• greg watson

    Actually, I have call display, call block & next to nothing for long distance. I am not a gamer, so internet speed is just fine & Netflix is OK. I too, would like to be able to customize a ‘package’ ( which the CRTC said it was going to make the cable companies do several years ago), but that option does not really exist. I realize that we are getting off topic, but come on you consumers……….wouldn’t it be great to have to pay for only what we want to watch ?

  • AAGK

    I live in New York and credit does not affect employment here. You are right to an extent if someone were to rent an apartment but it does not need to be great, just normal, and definitely not bragworthy. I am not sure what kind of insurance you are referring to. My homeowners didn’t check my credit.

  • RightNow9435

    regarding the credit-card dispute, that says she pays the ATT/DirecTV bill automatically from that credit card….something I would never do. Mainly to avoid things like this happening. If you pay them manually thru online billing at your bank, then there is nothing to “dispute” and hope you win. If they don’t have your money yet, you are in a much better bargaining position.

  • Vicki

    That the rest of us don’t live in the socialist utopia but are stuck with the worst-of-both-worlds system with little regulation and less competition for landlines and cable service? I was paying more than $10/month for a landline even in the 1980s.

    Also, a lot of Canadians are paying more than you because they find cell phones useful or even essential; how much more depends partly on what province they live in.

  • PsyGuy

    I get the feeling that as evil as AT&T is (I will never do business with them EVER again, I would rather be raked over the coals at Comcast then deal with AT&T, they are literally that evil), but I have to think this was just incompetence and not malice.

  • PsyGuy

    Well this is 2016 and normal humans have mobile phones, I suppose that’s what you’re missing.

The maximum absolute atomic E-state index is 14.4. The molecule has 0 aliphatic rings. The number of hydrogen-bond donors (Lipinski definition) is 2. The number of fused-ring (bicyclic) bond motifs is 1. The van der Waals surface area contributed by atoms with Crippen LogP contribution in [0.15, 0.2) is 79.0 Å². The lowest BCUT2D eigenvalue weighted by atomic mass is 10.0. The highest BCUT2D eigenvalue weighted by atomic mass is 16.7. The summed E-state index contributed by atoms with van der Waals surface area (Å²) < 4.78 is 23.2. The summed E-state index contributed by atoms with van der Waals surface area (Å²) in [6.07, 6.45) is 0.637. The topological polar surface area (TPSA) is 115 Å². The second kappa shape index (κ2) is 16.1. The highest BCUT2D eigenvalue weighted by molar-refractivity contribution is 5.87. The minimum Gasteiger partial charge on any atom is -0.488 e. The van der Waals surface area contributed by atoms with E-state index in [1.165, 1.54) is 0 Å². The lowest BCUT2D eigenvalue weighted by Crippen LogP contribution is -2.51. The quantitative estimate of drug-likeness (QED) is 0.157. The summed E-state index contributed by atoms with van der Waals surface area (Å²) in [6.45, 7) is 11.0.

• PsyGuy

    Not really, you would end up with a bunch of channels that no one wants but subsidize the other channels and high prices for a handful of channels with high popularity.

  • Fishplate

    I have a very high credit score* precisely because I have so much credit available, yet I live within my means and do not utilize it, except to keep it active. Use a card, pay it off the next day… Someday, in the event that I do need a loan for whatever reason, I’ll be happy that I get complimented instead of getting worked over by a loan officer.

    *Yes, I bragged. I worked hard for it. I’m proud of it.

  • greg watson

    It’s sad when you don’t think I am normal & no, I don’t miss not having a mobile phone (or the bill attached to it). I may consider one when the wireless providers stop making a tri;;ion dollars profit, for something that is minimal cost to them. By the way, I use to love playing Atari with my kids, but alas, I don’t have a play station, or whatever is popular today & the only online games I play are free. I guess it is about priorities, & I just prefer to splurge on a great steak & a bottle of red or a trip, now & then

  • PsyGuy

    Shhh, be quiet you will scare away my Pokemon, gotta catch them all.